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Tokyo High Court scraps anti-monopoly watchdog’s music copyright fees order

JIJI

The Tokyo High Court has canceled a Fair Trade Commission order that favored music copyright management group JASRAC, in response to a petition filed by a rival entity.

The copyright fee-collection system of the Japanese Society for Rights of Authors, Composers and Publishers “blocks the activities of other entities and new entrants” into the industry, presiding Judge Toshiaki Iimura ruled Friday.

It is the first such legal judgment handed down on an FTC decision, sources at the commission said.

In June last year, the FTC withdrew a cease and desist order it had issued against JASRAC in February 2009 over its alleged violation of the Anti-monopoly Law. Under JASRAC rules, broadcasters have to make certain levels of copyright payments regardless of how many times they use copyrighted music.

The withdrawal of the order by the watchdog, following a JASRAC petition in April 2009, was the first such decision reached through a FTC hearing in 18 years.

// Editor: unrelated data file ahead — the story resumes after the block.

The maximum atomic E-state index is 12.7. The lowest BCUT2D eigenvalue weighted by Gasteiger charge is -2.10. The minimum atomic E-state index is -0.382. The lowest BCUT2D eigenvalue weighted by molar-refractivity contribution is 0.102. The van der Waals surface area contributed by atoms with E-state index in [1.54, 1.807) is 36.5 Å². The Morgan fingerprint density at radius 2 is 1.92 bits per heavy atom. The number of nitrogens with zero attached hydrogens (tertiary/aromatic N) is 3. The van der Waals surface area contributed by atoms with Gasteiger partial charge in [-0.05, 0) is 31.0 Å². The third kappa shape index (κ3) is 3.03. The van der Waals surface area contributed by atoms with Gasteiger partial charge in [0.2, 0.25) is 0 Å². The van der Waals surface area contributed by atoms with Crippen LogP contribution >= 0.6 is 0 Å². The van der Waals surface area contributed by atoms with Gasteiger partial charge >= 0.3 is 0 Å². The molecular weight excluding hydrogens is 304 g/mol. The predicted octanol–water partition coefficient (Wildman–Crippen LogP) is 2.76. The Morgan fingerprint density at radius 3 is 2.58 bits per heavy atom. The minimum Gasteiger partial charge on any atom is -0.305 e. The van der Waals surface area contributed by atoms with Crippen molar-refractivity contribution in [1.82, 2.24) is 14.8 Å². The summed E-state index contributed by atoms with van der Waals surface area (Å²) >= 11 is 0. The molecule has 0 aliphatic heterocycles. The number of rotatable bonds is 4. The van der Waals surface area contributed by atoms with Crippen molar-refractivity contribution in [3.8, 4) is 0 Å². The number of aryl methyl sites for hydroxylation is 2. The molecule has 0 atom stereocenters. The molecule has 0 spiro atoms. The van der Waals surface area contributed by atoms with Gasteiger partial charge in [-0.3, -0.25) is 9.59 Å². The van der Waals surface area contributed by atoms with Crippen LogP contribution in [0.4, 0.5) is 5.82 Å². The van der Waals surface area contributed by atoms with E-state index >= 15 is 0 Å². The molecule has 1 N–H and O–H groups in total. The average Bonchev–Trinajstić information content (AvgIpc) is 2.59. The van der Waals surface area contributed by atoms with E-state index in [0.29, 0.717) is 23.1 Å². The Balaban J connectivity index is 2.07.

On Friday, the judge said the flat-rate charges levied by JASRAC disincentivize broadcasters from using music managed by other copyright management groups because it helps clients cut costs. The ruling was issued in response to a petition by copyright rival e-License Inc.

JASRAC’s fee-collection system “has made it extremely difficult for e-License to continue in business and (others) to enter the market,” Iimura added, concluding that the FTC decision to withdraw the cease and desist order was mistaken.

Another key issue in the trial was whether e-License, which was not a party to the FTC hearing, was qualified to seek the invalidation of the watchdog’s 2009 decision. The high court ruled that e-License has sufficient grounds to challenge it.